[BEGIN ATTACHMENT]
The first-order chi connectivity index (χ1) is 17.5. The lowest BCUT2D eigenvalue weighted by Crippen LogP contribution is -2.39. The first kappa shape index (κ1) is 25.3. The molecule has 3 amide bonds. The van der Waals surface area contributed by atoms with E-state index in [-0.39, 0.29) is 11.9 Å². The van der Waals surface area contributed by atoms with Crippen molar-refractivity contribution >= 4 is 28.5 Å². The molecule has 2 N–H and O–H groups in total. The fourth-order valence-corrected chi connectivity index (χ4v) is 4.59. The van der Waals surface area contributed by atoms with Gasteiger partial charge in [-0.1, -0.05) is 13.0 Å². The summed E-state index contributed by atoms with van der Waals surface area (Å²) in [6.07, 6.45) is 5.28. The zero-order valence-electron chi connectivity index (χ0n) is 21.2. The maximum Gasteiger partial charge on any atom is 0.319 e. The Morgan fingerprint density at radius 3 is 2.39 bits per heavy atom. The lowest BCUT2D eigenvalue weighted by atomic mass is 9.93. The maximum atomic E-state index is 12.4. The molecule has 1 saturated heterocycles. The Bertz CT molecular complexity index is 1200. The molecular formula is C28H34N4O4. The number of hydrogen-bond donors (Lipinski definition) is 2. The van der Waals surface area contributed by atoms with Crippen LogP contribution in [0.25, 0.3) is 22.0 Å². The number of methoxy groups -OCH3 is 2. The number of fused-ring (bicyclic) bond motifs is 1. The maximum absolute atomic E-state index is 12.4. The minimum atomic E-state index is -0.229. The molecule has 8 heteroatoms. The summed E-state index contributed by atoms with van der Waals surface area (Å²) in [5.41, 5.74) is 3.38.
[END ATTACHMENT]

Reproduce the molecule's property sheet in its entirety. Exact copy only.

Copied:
The first-order chi connectivity index (χ1) is 17.5. The lowest BCUT2D eigenvalue weighted by Crippen LogP contribution is -2.39. The first kappa shape index (κ1) is 25.3. The molecule has 3 amide bonds. The van der Waals surface area contributed by atoms with E-state index in [-0.39, 0.29) is 11.9 Å². The van der Waals surface area contributed by atoms with Crippen molar-refractivity contribution >= 4 is 28.5 Å². The molecule has 2 N–H and O–H groups in total. The fourth-order valence-corrected chi connectivity index (χ4v) is 4.59. The van der Waals surface area contributed by atoms with Gasteiger partial charge in [-0.1, -0.05) is 13.0 Å². The summed E-state index contributed by atoms with van der Waals surface area (Å²) in [6.07, 6.45) is 5.28. The zero-order valence-electron chi connectivity index (χ0n) is 21.2. The maximum Gasteiger partial charge on any atom is 0.319 e. The Morgan fingerprint density at radius 3 is 2.39 bits per heavy atom. The lowest BCUT2D eigenvalue weighted by atomic mass is 9.93. The maximum atomic E-state index is 12.4. The molecule has 1 saturated heterocycles. The Bertz CT molecular complexity index is 1200. The molecular formula is C28H34N4O4. The number of hydrogen-bond donors (Lipinski definition) is 2. The van der Waals surface area contributed by atoms with Crippen LogP contribution in [0.25, 0.3) is 22.0 Å². The number of methoxy groups -OCH3 is 2. The number of fused-ring (bicyclic) bond motifs is 1. The maximum absolute atomic E-state index is 12.4. The minimum atomic E-state index is -0.229. The molecule has 8 heteroatoms. The summed E-state index contributed by atoms with van der Waals surface area (Å²) in [5.41, 5.74) is 3.38.